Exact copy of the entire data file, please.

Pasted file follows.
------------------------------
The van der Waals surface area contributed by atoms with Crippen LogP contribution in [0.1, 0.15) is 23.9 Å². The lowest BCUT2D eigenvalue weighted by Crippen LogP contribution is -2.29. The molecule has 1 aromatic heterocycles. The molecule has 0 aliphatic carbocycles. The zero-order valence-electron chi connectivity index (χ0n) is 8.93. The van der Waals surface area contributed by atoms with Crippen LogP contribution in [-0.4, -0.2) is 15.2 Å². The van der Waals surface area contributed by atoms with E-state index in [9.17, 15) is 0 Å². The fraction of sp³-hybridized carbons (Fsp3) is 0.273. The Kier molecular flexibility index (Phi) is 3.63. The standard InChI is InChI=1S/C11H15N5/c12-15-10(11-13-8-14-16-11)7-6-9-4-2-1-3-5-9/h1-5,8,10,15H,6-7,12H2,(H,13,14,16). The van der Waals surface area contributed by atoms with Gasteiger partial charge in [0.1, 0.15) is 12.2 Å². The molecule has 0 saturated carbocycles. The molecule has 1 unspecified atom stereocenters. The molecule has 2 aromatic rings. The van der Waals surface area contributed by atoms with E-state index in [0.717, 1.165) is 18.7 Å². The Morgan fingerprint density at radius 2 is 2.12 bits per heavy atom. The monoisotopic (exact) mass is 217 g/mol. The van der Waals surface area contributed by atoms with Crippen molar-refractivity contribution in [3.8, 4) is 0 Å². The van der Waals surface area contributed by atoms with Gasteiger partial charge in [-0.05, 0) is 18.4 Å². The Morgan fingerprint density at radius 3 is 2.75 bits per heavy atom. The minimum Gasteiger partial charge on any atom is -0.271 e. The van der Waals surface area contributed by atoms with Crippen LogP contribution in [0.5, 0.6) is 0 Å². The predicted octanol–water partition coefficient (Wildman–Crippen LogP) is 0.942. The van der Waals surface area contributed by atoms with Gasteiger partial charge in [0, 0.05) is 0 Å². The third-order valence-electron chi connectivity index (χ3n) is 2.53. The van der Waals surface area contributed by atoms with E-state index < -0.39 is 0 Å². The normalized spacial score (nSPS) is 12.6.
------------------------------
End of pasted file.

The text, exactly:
The van der Waals surface area contributed by atoms with Crippen LogP contribution in [0.1, 0.15) is 23.9 Å². The lowest BCUT2D eigenvalue weighted by Crippen LogP contribution is -2.29. The molecule has 1 aromatic heterocycles. The molecule has 0 aliphatic carbocycles. The zero-order valence-electron chi connectivity index (χ0n) is 8.93. The van der Waals surface area contributed by atoms with Crippen LogP contribution in [-0.4, -0.2) is 15.2 Å². The van der Waals surface area contributed by atoms with E-state index in [9.17, 15) is 0 Å². The fraction of sp³-hybridized carbons (Fsp3) is 0.273. The Kier molecular flexibility index (Phi) is 3.63. The standard InChI is InChI=1S/C11H15N5/c12-15-10(11-13-8-14-16-11)7-6-9-4-2-1-3-5-9/h1-5,8,10,15H,6-7,12H2,(H,13,14,16). The van der Waals surface area contributed by atoms with Gasteiger partial charge in [0.1, 0.15) is 12.2 Å². The molecule has 0 saturated carbocycles. The molecule has 1 unspecified atom stereocenters. The molecule has 2 aromatic rings. The van der Waals surface area contributed by atoms with E-state index in [0.717, 1.165) is 18.7 Å². The Morgan fingerprint density at radius 2 is 2.12 bits per heavy atom. The monoisotopic (exact) mass is 217 g/mol. The van der Waals surface area contributed by atoms with Crippen molar-refractivity contribution in [3.8, 4) is 0 Å². The van der Waals surface area contributed by atoms with Gasteiger partial charge in [-0.05, 0) is 18.4 Å². The Morgan fingerprint density at radius 3 is 2.75 bits per heavy atom. The minimum Gasteiger partial charge on any atom is -0.271 e. The van der Waals surface area contributed by atoms with Crippen LogP contribution in [0.5, 0.6) is 0 Å². The predicted octanol–water partition coefficient (Wildman–Crippen LogP) is 0.942. The van der Waals surface area contributed by atoms with Gasteiger partial charge in [0, 0.05) is 0 Å². The third-order valence-electron chi connectivity index (χ3n) is 2.53. The van der Waals surface area contributed by atoms with E-state index < -0.39 is 0 Å². The normalized spacial score (nSPS) is 12.6.